ISSAQUAH, Wash. -- Costco Wholesale Corp. here said last week sales in California rose 9% for the first quarter ended Nov. 23, compared with a 5% increase in last year's fourth quarter -- a jump it said was helped by the Southern California supermarket strike.
Sales for the 12-week quarter rose 14.4% to $10.5 billion, with comparable-store sales up 11%, and net income increasing 9.9% to $160.2 million.
In a conference call with financial analysts, Richard Galanti, executive vice president and chief financial officer, said the sales jump in Southern California amounted to somewhere between $60 million and $100 million, or less than 1 cent per share.
"But we got more sign-ups from new members," Galanti said. "Because some of our units are unionized, some picketers early on in the strike were recommending that customers go to Costco, and the result was increased sign-ups," he explained.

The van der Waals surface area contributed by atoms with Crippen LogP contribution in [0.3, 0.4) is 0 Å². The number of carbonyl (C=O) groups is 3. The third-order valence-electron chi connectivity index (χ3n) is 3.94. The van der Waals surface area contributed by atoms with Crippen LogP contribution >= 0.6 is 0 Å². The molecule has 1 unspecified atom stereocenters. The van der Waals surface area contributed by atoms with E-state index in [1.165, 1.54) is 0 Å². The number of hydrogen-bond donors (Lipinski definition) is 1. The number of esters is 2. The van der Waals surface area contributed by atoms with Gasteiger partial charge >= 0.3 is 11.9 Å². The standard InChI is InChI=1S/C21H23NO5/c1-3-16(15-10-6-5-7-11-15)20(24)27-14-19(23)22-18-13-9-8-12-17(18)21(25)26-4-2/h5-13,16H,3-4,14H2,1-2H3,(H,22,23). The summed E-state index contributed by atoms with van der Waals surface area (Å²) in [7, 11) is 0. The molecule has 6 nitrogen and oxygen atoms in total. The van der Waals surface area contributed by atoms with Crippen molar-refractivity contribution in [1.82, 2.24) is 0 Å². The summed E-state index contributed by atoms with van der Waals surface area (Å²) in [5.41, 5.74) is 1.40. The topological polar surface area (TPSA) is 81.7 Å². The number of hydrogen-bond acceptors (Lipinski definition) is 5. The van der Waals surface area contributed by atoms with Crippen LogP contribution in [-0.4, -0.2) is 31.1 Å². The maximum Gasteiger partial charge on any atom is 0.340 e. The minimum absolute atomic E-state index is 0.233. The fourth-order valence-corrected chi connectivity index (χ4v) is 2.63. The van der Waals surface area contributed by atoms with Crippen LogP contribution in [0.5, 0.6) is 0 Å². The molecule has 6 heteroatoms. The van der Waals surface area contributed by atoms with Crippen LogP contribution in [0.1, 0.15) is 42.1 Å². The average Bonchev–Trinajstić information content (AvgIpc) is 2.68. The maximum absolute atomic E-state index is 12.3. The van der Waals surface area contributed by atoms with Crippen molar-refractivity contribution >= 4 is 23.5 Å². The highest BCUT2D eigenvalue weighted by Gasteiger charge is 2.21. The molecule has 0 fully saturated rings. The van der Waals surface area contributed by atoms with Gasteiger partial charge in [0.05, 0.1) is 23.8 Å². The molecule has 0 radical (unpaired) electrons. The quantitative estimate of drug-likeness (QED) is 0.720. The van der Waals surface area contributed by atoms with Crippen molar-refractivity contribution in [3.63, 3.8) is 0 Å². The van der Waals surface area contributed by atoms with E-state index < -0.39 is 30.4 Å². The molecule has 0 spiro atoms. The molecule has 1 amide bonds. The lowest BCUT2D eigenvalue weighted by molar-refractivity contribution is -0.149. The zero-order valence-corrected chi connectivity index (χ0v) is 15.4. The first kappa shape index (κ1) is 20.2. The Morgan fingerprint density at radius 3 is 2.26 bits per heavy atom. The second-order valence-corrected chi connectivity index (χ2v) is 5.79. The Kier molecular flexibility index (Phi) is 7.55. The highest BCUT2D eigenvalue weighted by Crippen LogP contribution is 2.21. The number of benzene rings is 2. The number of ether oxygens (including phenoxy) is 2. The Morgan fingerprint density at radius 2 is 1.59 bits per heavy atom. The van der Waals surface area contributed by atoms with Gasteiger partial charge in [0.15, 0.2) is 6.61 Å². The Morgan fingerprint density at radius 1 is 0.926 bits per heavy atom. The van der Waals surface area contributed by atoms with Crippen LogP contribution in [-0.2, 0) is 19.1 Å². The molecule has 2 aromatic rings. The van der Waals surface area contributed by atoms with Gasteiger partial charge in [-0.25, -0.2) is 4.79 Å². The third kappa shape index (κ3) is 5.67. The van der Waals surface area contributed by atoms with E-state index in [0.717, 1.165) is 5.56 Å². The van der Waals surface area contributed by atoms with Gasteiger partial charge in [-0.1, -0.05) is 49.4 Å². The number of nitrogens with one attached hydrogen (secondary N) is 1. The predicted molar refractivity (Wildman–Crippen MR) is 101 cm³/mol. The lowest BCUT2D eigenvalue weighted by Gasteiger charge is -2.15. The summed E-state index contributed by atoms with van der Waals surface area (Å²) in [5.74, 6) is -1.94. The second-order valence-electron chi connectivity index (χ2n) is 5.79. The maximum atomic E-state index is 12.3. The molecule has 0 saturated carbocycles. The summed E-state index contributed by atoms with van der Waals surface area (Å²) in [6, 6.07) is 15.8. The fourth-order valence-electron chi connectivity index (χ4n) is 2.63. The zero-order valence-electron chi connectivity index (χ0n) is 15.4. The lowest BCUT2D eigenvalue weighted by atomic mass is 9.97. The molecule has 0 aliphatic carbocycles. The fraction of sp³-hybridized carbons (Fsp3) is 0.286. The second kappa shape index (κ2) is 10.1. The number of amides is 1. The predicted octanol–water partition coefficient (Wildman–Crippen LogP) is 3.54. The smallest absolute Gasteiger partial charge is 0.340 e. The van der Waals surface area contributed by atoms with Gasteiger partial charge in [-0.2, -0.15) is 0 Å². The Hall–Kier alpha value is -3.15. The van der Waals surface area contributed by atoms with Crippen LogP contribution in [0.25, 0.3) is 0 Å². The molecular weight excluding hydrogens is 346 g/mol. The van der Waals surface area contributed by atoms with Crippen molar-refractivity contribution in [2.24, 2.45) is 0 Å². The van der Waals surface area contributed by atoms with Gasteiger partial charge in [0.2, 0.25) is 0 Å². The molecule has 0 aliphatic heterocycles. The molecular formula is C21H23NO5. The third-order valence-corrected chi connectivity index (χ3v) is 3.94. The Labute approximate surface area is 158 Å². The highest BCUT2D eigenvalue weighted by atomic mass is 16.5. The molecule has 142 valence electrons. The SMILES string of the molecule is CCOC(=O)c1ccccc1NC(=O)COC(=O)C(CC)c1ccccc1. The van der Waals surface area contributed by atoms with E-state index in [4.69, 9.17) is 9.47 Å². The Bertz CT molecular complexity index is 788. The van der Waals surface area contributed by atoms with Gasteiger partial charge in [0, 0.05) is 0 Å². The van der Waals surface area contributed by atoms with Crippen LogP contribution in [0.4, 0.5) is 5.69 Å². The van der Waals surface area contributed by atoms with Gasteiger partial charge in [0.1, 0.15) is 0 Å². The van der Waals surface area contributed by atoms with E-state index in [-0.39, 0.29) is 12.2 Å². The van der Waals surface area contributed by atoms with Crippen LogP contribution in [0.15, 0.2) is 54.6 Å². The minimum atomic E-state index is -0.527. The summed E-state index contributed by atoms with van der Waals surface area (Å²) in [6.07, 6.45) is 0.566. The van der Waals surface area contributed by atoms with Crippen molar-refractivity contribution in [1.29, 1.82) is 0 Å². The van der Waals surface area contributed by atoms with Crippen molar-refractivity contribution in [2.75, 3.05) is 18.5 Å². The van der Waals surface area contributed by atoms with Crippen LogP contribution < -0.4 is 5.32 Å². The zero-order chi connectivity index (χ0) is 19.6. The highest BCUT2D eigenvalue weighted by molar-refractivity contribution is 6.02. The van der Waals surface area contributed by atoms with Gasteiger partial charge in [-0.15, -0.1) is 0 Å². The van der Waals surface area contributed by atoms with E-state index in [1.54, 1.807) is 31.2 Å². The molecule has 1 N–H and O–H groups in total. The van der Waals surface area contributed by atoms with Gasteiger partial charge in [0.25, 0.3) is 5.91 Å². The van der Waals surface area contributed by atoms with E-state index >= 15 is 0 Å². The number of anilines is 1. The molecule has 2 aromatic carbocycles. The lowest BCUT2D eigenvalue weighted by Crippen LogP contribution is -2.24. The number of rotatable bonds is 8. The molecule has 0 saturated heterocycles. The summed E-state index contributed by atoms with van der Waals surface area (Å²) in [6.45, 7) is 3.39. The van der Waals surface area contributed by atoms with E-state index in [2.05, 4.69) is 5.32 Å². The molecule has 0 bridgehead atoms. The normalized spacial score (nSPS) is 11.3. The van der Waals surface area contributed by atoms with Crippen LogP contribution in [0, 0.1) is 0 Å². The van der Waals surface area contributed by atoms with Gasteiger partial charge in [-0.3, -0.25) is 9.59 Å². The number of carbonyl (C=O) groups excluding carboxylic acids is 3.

Galanti also said sales of foods and sundries rose 10% during the quarter, largely as a result of a tobacco price increase in Canada. Sales of fresh foods, which he said account for 10% to 11% of sales, rose 18% -- with the meat and produce categories showing particular strength, he indicated -- compared with a 15% increase in last year's fourth quarter.
In response to a question, Galanti said Costco is not in a price war with Sam's Clubs, though he acknowledged that Sam's has become more price-aggressive in the last year. "We've seen increased price competitiveness, but nothing crazy," he said. "And we intend to be aggressive by remaining competitive and improving margins."
Trying to demonstrate the difference in pricing now vs. a year ago, Galanti said that, out of 100 items, Costco's prices a year ago would have been the same as Sam's on 40 to 50, lower on 45 and higher on five to 10, whereas today it is the same on 60 to 70 items, lower on 20 to 30 and higher on 10 to 15.
"But on items where Costco is higher, there are size and quality issues, and the differential is justified," Galanti pointed out.